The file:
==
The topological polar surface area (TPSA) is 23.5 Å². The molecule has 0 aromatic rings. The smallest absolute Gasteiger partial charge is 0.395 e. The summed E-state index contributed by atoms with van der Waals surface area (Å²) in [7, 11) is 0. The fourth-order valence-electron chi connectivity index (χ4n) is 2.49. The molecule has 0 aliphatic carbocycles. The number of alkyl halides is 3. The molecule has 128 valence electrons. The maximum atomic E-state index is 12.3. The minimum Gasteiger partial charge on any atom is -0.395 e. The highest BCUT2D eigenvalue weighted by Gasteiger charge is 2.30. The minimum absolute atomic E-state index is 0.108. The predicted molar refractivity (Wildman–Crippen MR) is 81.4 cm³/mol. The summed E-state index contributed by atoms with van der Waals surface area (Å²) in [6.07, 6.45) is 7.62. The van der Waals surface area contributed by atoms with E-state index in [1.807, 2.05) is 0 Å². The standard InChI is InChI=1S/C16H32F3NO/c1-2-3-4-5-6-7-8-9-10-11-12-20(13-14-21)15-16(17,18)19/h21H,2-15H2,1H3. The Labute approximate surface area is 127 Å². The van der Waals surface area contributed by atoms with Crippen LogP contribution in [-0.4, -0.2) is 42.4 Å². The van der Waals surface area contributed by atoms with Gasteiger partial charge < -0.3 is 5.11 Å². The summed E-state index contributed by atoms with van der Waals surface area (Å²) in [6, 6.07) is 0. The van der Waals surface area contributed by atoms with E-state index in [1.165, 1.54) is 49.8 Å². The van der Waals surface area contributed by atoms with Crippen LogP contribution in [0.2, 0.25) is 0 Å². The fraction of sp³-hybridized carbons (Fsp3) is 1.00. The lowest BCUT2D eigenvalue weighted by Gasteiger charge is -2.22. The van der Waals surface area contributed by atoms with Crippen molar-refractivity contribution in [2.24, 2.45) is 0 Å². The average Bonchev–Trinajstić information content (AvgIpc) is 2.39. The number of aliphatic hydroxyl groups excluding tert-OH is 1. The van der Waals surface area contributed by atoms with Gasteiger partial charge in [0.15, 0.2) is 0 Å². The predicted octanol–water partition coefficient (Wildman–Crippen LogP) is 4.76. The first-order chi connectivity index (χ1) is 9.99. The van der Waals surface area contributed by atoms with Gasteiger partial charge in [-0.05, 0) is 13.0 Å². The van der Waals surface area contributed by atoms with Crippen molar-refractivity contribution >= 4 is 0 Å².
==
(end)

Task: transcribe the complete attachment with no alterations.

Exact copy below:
The topological polar surface area (TPSA) is 23.5 Å². The molecule has 0 aromatic rings. The smallest absolute Gasteiger partial charge is 0.395 e. The summed E-state index contributed by atoms with van der Waals surface area (Å²) in [7, 11) is 0. The fourth-order valence-electron chi connectivity index (χ4n) is 2.49. The molecule has 0 aliphatic carbocycles. The number of alkyl halides is 3. The molecule has 128 valence electrons. The maximum atomic E-state index is 12.3. The minimum Gasteiger partial charge on any atom is -0.395 e. The highest BCUT2D eigenvalue weighted by Gasteiger charge is 2.30. The minimum absolute atomic E-state index is 0.108. The predicted molar refractivity (Wildman–Crippen MR) is 81.4 cm³/mol. The summed E-state index contributed by atoms with van der Waals surface area (Å²) in [6.07, 6.45) is 7.62. The van der Waals surface area contributed by atoms with E-state index in [1.807, 2.05) is 0 Å². The standard InChI is InChI=1S/C16H32F3NO/c1-2-3-4-5-6-7-8-9-10-11-12-20(13-14-21)15-16(17,18)19/h21H,2-15H2,1H3. The Labute approximate surface area is 127 Å². The van der Waals surface area contributed by atoms with Crippen LogP contribution in [-0.4, -0.2) is 42.4 Å². The van der Waals surface area contributed by atoms with Gasteiger partial charge < -0.3 is 5.11 Å². The summed E-state index contributed by atoms with van der Waals surface area (Å²) in [6, 6.07) is 0. The van der Waals surface area contributed by atoms with E-state index in [1.165, 1.54) is 49.8 Å². The van der Waals surface area contributed by atoms with Crippen LogP contribution in [0.2, 0.25) is 0 Å². The fraction of sp³-hybridized carbons (Fsp3) is 1.00. The lowest BCUT2D eigenvalue weighted by Gasteiger charge is -2.22. The van der Waals surface area contributed by atoms with Crippen molar-refractivity contribution in [2.24, 2.45) is 0 Å². The average Bonchev–Trinajstić information content (AvgIpc) is 2.39. The number of aliphatic hydroxyl groups excluding tert-OH is 1. The van der Waals surface area contributed by atoms with Gasteiger partial charge in [0.15, 0.2) is 0 Å². The predicted octanol–water partition coefficient (Wildman–Crippen LogP) is 4.76. The first-order chi connectivity index (χ1) is 9.99. The van der Waals surface area contributed by atoms with Gasteiger partial charge in [-0.05, 0) is 13.0 Å². The van der Waals surface area contributed by atoms with Crippen molar-refractivity contribution >= 4 is 0 Å².